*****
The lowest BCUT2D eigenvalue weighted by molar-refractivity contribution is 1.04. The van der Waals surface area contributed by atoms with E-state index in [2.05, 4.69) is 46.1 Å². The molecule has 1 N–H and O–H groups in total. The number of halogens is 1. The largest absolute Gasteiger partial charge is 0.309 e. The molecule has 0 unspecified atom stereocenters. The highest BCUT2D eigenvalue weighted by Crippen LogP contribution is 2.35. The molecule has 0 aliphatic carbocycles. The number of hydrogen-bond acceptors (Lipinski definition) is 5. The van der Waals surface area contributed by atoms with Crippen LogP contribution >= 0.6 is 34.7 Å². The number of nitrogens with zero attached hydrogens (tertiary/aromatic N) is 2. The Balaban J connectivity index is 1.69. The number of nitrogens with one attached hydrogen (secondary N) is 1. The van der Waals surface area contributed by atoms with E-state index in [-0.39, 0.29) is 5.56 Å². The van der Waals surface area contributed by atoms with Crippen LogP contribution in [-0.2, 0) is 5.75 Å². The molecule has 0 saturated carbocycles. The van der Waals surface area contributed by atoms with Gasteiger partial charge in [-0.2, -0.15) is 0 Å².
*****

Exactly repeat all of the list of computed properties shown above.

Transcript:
The lowest BCUT2D eigenvalue weighted by molar-refractivity contribution is 1.04. The van der Waals surface area contributed by atoms with E-state index in [2.05, 4.69) is 46.1 Å². The molecule has 1 N–H and O–H groups in total. The number of halogens is 1. The largest absolute Gasteiger partial charge is 0.309 e. The molecule has 0 unspecified atom stereocenters. The highest BCUT2D eigenvalue weighted by Crippen LogP contribution is 2.35. The molecule has 0 aliphatic carbocycles. The number of hydrogen-bond acceptors (Lipinski definition) is 5. The van der Waals surface area contributed by atoms with Crippen LogP contribution >= 0.6 is 34.7 Å². The number of nitrogens with zero attached hydrogens (tertiary/aromatic N) is 2. The Balaban J connectivity index is 1.69. The number of nitrogens with one attached hydrogen (secondary N) is 1. The van der Waals surface area contributed by atoms with E-state index in [-0.39, 0.29) is 5.56 Å². The van der Waals surface area contributed by atoms with Crippen LogP contribution in [-0.2, 0) is 5.75 Å². The molecule has 0 saturated carbocycles. The van der Waals surface area contributed by atoms with Gasteiger partial charge in [-0.2, -0.15) is 0 Å².